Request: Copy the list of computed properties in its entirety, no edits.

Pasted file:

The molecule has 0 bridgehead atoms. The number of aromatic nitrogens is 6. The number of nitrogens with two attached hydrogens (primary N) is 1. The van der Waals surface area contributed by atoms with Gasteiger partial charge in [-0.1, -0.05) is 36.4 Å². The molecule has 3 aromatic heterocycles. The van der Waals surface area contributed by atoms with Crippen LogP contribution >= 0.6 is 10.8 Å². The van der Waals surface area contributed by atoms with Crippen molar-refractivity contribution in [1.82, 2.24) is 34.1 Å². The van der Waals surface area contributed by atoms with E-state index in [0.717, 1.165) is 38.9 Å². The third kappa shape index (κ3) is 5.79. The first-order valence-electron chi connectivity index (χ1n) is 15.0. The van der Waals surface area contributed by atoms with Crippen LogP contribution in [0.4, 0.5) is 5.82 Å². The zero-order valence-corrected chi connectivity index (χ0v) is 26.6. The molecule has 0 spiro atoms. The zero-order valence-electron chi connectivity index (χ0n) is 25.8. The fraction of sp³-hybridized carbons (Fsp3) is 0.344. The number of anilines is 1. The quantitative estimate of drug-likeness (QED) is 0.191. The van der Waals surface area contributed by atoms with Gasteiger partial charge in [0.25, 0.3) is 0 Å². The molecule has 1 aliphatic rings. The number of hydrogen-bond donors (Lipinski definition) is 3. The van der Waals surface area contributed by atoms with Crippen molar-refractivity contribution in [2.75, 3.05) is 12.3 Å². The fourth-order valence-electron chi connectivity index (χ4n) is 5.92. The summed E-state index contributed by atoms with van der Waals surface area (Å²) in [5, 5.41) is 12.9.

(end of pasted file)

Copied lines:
The molecule has 0 bridgehead atoms. The number of aromatic nitrogens is 6. The number of nitrogens with two attached hydrogens (primary N) is 1. The van der Waals surface area contributed by atoms with Gasteiger partial charge in [-0.1, -0.05) is 36.4 Å². The molecule has 3 aromatic heterocycles. The van der Waals surface area contributed by atoms with Crippen LogP contribution >= 0.6 is 10.8 Å². The van der Waals surface area contributed by atoms with Crippen molar-refractivity contribution in [1.82, 2.24) is 34.1 Å². The van der Waals surface area contributed by atoms with E-state index in [0.717, 1.165) is 38.9 Å². The third kappa shape index (κ3) is 5.79. The first-order valence-electron chi connectivity index (χ1n) is 15.0. The van der Waals surface area contributed by atoms with Crippen LogP contribution in [0.4, 0.5) is 5.82 Å². The zero-order valence-corrected chi connectivity index (χ0v) is 26.6. The molecule has 0 spiro atoms. The zero-order valence-electron chi connectivity index (χ0n) is 25.8. The fraction of sp³-hybridized carbons (Fsp3) is 0.344. The number of anilines is 1. The quantitative estimate of drug-likeness (QED) is 0.191. The van der Waals surface area contributed by atoms with Gasteiger partial charge in [0.25, 0.3) is 0 Å². The molecule has 1 aliphatic rings. The number of hydrogen-bond donors (Lipinski definition) is 3. The van der Waals surface area contributed by atoms with Crippen molar-refractivity contribution in [2.75, 3.05) is 12.3 Å². The fourth-order valence-electron chi connectivity index (χ4n) is 5.92. The summed E-state index contributed by atoms with van der Waals surface area (Å²) in [5, 5.41) is 12.9.